Round up from the MDG Summit in New York

On Monday, 20 September, United Nations Secretary-General Ban Ki-moon opened the Summit’s first session with an appeal to Member States to provide the necessary investment, aid and political will to meet the goals. He called the gathering “the most significant global development conference” since the UN Millennium Summit laid out the MDGs 10 years ago.

The Summit, held in New York was attended by some 140 heads of State and government who pledged in a final outcome document, “We are convinced that the Millennium Development Goals can be achieved, including in the poorest countries, with renewed commitment, effective implementation and intensified collective action by all Member States and other relevant stakeholders”. The 31-page document document touched on virtually every aspect of global issues beyond the headings of each of the eight MDGs, from human rights to corruption to climate change, focused particularly on actions, policies and strategies to support those developing countries that are lagging most behind and those goals that are most off track, thus improving the lives of the poorest people.In his speech Deputy Prime Minister Nick Clegg confirmed that UK aid will save the lives of at least 50,000 women in pregnancy and childbirth, save 250,000 newborn babies and enable 10 million couples to access modern methods of family planning. He also announced that the UK will help halve the number of deaths caused by malaria in at least ten African countries by 2015. The new UK commitment will be backed by an increase in funding to as much as £500 million per year by 2014 from current spending of about £150 million.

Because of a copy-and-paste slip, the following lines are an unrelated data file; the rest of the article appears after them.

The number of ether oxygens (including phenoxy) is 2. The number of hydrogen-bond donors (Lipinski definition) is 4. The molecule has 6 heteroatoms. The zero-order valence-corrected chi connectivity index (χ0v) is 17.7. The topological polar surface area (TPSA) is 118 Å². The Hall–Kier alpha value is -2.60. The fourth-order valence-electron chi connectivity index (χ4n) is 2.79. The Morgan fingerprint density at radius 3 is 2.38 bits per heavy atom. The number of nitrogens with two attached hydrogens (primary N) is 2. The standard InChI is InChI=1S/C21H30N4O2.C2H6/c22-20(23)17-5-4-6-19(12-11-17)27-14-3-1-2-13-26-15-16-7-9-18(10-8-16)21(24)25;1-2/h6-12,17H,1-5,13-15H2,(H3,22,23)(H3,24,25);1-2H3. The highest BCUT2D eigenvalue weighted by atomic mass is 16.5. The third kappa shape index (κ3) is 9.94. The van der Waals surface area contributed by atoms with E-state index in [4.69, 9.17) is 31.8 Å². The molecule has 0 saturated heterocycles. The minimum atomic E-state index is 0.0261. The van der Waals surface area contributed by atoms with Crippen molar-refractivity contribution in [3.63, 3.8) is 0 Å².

Nick Clegg added, “the UK makes these commitments at a time of significant difficulty in our domestic economy. Some critics have questioned that decision, asking why, at a time when people at home are making sacrifices in their pay and their pensions, are we increasing aid for people in other countries? But we make this choice because we understand that, while we are experiencing hardship on our own shores, it does not compare to the abject pain and destitution of others. And because we know that doing so is in our own, enlightened self-interest. So we do not see the Millennium Development Goals just as optimistic targets for far away lands; they are not simply charity, nor are they pure altruism. They are also the key to lasting safety and future prosperity for the people of the United Kingdom, and of course, for people right across the globe”.

During the summit, a groundbreaking international partnership to cut mother and child deaths in the developing world was announced by Andrew Mitchell, Secretary of State for International Development. The UK will be joined by the US and Australian governments and the Gates Foundation in an alliance which will focus on the most off track Millennium Development Goals (4 and 5) – which cover maternal health and child health – with a preliminary focus on family planning. The Alliance will seek to support a number of countries in sub-Saharan Africa and south Asia to achieve their ambitions.

United Nations Secretary-General Ban Ki-moon and Heads of State and Government, along with the private sector, foundations, international organizations, civil society and research organisations, kicked off a concerted $40bn world-wide effort to save the lives of more than 16 million women and children. Speaking at the close of the Summit, ministers made clear that UK leadership had put saving women’s and children’s lives firmly on the agenda and that the UK’s contribution had helped secure wider international action. Download the strategy here and see all of the commitments made by countries and agencies here.

You can see the final day of speeches from Heads of State, including President Obama here.

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